Since the launch of “No-Mow Month” campaigns, which experts seem to agree may do more harm than good, I was happy to see a more science-based and realistic meme appear. From the plant and seed-seller American Meadows and my friend, the groundcover author Kathy Jentz, the campaign is “Reduce Your Lawn Day.”  (May 20.) Its mission is “to educate, inspire, and convert the underutilized spaces in our yards for a better world.”

This campaign is unlike most of the current anti-lawn/lawn reduction messaging, which tells us to make extreme changes – removing all the turfgrass and replacing it with some kind of meadow or “just plant natives.” Meadows aren’t for everyone or everywhere, and the “just plant natives” is sadly more frustrating than helpful.

Suggestions from the “Reduce Your Lawn” webpage.

 These 10 ways ways to reduce lawn are neither daunting nor likely to cause troubles with HOAs and city ordinances. And the garden would still be a garden! 

I was happy to see a company partnering with a garden writer and teacher, because her input will surely broaden the campaign’s impact.

Creating a New Island

I especially like number 4, “Carve out a flower bed to create a pollinator pit stop in your yard,” though I’d broaden it to say “Create a bed, border or island for shrubs and perennials.” That’s what I suggested to neighbors who recently asked me about replacing their large front lawn with a meadow.  I conveyed the necessary bad news – that our city doesn’t allow it in a front yard, meadows don’t look great all year, and they’re a major undertaking for beginners (or anyone, really).

Instead, I suggested starting with a smaller, easier and more acceptable step – creating an island bed they could fill with a mix of natives (the husband’s hope) and full-grown plants from the crowded back-yard garden that had come with the house they bought. The island I suggested for them using marking paint is crescent-shaped and would fully enclose the trees that are currently surrounded by turfgrass, growing right up to the trunk. (Bad for trees!) I recommended my favorite method of removing grass – dig it up – and making a natural edge between the lawn and the island bed.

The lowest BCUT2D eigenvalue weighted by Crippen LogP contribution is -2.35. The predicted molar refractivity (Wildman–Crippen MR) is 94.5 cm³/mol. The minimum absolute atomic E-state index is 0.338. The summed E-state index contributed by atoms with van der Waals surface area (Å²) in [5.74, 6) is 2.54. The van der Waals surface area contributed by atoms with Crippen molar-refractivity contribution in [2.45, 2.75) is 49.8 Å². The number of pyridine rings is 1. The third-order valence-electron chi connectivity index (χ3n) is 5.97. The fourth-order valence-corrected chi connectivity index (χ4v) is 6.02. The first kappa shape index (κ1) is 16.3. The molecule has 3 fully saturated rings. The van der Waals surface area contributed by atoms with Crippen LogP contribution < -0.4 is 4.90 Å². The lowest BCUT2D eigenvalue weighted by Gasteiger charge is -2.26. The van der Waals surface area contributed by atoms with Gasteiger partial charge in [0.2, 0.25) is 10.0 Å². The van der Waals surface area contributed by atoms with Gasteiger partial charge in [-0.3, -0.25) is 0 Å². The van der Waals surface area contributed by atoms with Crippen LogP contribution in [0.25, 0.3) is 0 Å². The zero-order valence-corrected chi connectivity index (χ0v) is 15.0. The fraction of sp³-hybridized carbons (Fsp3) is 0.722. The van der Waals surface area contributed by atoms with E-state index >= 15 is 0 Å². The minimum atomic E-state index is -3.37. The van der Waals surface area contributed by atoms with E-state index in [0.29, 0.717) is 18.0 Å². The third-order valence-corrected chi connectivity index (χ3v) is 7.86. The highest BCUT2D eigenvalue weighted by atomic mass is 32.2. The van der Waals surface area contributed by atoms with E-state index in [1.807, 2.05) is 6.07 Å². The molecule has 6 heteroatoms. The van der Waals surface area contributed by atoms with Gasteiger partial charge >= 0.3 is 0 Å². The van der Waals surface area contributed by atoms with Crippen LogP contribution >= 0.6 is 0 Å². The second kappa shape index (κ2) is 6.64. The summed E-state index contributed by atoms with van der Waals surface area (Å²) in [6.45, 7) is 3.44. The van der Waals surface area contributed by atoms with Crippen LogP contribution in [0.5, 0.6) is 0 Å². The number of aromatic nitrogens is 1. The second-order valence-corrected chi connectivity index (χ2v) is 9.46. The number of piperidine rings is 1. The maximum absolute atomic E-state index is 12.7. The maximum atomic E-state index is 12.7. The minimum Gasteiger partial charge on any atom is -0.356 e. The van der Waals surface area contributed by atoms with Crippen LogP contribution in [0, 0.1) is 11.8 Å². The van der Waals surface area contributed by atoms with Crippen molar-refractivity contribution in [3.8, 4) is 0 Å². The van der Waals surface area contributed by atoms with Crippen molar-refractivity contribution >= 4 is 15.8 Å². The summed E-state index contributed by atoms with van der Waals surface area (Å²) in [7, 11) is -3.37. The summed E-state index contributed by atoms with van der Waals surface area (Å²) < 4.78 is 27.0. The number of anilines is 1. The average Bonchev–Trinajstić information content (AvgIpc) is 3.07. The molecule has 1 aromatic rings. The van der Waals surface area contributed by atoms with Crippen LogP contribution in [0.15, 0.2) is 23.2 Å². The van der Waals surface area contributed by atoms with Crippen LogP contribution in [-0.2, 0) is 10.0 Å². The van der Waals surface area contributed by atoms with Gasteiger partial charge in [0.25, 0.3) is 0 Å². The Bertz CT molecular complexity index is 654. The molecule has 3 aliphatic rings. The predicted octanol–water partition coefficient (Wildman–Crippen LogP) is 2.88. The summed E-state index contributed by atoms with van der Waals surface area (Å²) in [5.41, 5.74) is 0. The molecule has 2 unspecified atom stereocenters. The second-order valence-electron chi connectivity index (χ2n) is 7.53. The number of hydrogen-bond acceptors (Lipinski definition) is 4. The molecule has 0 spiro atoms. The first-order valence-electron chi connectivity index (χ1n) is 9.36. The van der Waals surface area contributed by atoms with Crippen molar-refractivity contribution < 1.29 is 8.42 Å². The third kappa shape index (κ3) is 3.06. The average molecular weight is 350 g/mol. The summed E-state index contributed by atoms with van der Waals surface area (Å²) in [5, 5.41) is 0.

Not only would the island replace a good amount of turfgrass; the plants in it would do a better job of retaining stormwater on that downhill site.  And the plants wouldn’t be just the usual perennials-for-pollinators but shrubs, too; I suggested ninebark, oakleaf hydrangea and our gorgeous native azaleas. It would be far more interesting to look at from any direction.

To my surprise and delight, just a week later I walked by their house and found the couple and one of their mothers digging up the lawn in their new bed, which is even larger than the one I’d suggested, and ready to install a slew of plants they’d bought or moved from the crowded back garden, with a mulch delivery coming soon.

Back when I did garden-coaching for money, I rarely found out if clients actually took my advice.  Now that I’m a volunteer garden coach (for friends and neighbors) I get to see the results and this one of the most gratifying ever!

I took “before” shots like this one from the street and encouraged them to take some from inside the house – for their own reference and bragging rights but also for mine.  Update coming.

Still the Best Source for Lawn Reduction/Replacement!


Published in 2012, Evelyn Hadden’s Beautiful No-Mow Yards is an outstanding source for lawn-reducers and -replacers, and I say that NOT because that’s my former back yard on the cover or because Evelyn is a friend and GardenRanter Emeritus. It’s because she shows and describes 50 “amazing lawn alternatives” that LOOK GOOD, maybe even all year long. They’re living carpets, shade gardens, meadows, rain gardens, patios, lay areas, ponds, xeric gardens, edible gardens, and stroll gardens.

She includes a chapter about “smarter lawns” of blue grama, fine fescue, dwarf mondo, or sedges, and “freedom lawns” with clover, violets and more.  And of course, how to remove lawn.

Also included is something missing in most anti-lawn messaging – how to DESIGN an “eco-friendly garden.” That’s important because most people care about beauty – for their own enjoyment and that of their community – and will continue to care about beauty no  matter how often they’re told they shouldn’t.

Evelyn also covers maintenance, and profiles lots of groundcovers and taller plants to consider.

Her next book is a deep dive into a particularly manageable and gratifying lawn-replacement project – “Flip the strip!”  I’ve found creating gardens out of boring hellstrips to be smaller, do-able projects with tons of pay-off – for me and the many passersby who express their appreciation. 

So for Reduce Your Lawn Day (May 20), know that you have lots of OPTIONS. 

My parting shot is this photo of my former front garden, which reminds us that not all groundcovers can really be stepped on, or be expected to thrive in any climate. The current owners of this mosaic of groundcovers have replaced it with – can you guess? – turfgrass.